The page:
Almost two years following China’s crypto ban, evidence shows that the citizens of the world’s most populous country have found ways to maneuver the system as they have kept dealing with cryptocurrency and other digital assets.
Despite China’s ban on cryptocurrency operations, the demand for these assets in the region seems to be unaffected, as reported by Bloomberg.
While the average monthly value of crypto flowing into China did drop by half in the year following Beijing’s ban, Bloomberg reports that this figure still stands at a whopping $17 billion based on data from crypto intelligence firm, Chainalysis.
Evidence for this continuous Chinese demand for digital tokens originates from various sources, including the FTX’s creditor profile and personal statements from Chinese citizens who trade on crypto platforms.
Moreover, there have also been demonstrations by industry players on strategies to bypass the crypto ban.
Chinese Crypto Ban Not Effective, Faces Compliance Issues
Total Crypto Market Cap valued at $1.155 Trillion | Source: TOTAL chart on Tradingview.com
The collapse of the FTX exchange stands as one of the biggest crypto events of last year, plunging the market into a downward spiral which resulted in a total value loss of $200 billion.
According to Bloomberg’s report, the bankruptcy proceedings of FTX show that 8% of the defunct exchange’s customer base were Chinese citizens.
“Theoretically, crypto trading is outlawed for Chinese at home and abroad, but it’s ‘hard to enforce,’” said Jack Ding, a lawyer representing six of these Chinese creditors who have a total claim of $10 million.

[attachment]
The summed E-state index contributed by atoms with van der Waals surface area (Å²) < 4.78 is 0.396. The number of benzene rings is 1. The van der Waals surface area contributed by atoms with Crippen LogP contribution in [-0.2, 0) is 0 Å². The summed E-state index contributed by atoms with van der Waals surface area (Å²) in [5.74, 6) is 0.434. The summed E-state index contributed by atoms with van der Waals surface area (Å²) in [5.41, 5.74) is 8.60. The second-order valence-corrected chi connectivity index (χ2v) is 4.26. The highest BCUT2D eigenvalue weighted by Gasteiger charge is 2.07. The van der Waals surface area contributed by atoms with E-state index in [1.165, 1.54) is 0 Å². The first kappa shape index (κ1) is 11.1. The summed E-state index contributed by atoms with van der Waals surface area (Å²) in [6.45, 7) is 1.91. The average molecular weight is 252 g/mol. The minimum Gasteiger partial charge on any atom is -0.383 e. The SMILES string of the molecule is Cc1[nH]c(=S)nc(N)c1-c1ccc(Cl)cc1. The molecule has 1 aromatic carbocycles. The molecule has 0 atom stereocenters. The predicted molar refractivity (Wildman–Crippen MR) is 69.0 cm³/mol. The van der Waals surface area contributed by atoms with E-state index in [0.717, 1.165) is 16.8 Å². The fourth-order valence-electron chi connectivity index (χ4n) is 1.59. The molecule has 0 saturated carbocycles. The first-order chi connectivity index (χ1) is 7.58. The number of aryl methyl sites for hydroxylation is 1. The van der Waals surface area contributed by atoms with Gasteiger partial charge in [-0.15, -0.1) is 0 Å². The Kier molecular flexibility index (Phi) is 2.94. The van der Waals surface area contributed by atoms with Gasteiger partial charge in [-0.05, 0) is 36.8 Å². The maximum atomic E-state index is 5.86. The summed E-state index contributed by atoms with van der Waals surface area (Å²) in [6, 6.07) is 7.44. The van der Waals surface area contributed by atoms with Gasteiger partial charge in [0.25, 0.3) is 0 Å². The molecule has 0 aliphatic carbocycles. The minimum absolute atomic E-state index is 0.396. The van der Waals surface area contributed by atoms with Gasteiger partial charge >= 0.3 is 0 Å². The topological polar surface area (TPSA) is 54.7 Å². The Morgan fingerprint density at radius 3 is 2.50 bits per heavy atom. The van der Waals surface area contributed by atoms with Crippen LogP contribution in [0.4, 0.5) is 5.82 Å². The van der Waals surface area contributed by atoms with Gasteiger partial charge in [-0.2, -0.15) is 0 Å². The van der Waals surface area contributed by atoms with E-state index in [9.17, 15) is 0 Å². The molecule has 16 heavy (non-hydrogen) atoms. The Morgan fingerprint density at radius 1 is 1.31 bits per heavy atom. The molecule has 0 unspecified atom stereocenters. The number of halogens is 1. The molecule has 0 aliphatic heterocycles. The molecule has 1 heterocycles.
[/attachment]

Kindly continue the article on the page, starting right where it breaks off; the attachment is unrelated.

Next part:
“Often it’s about compliance systems at exchanges and whether they’ll filter out Chinese passport holders”, he added.
That said, one could actually debate the compliance levels of these exchanges as interviews with some Chinese investors revealed intriguing information.
Four of these investors claim to have traded on the popular Binance exchange, while one individual is said to have used the OKX exchange after the imposition of the crypto ban.
Although these transactions might have been executed using a virtual private network, these investors all claimed to have completed the exchange’s registration process using a Chinese identification.
In addition, another indication of the glaring holes in China’s crypto ban comes from reports that prominent crypto exchange Huobi once offered citizens of the Asian nation the option of accessing its platform, however, with digital identities as Dominican citizens.
Could A Ban Reversal Be On The Table?
For now, the People’s Bank Of China has not issued any comments on the evidence that Chinese citizens continue to trade cryptocurrencies.
Meanwhile, many speculate that Beijing may be mulling over a reversal of the crypto ban.
These discussions are mainly fueled by the glaring crypto-friendly stance shown by China’s special administrative region, Hong Kong, a move many believe is quietly backed by mainland China.
Moreover, the advent of more Chinese-regulatory-compliant tokens, like Conflux (CFX), is likely to create room for dialogue and prompt the government to loosen its restrictions.
By any means, if the crypto ban in China is lifted, it would result in a massive rise in the adoption levels of cryptocurrencies.
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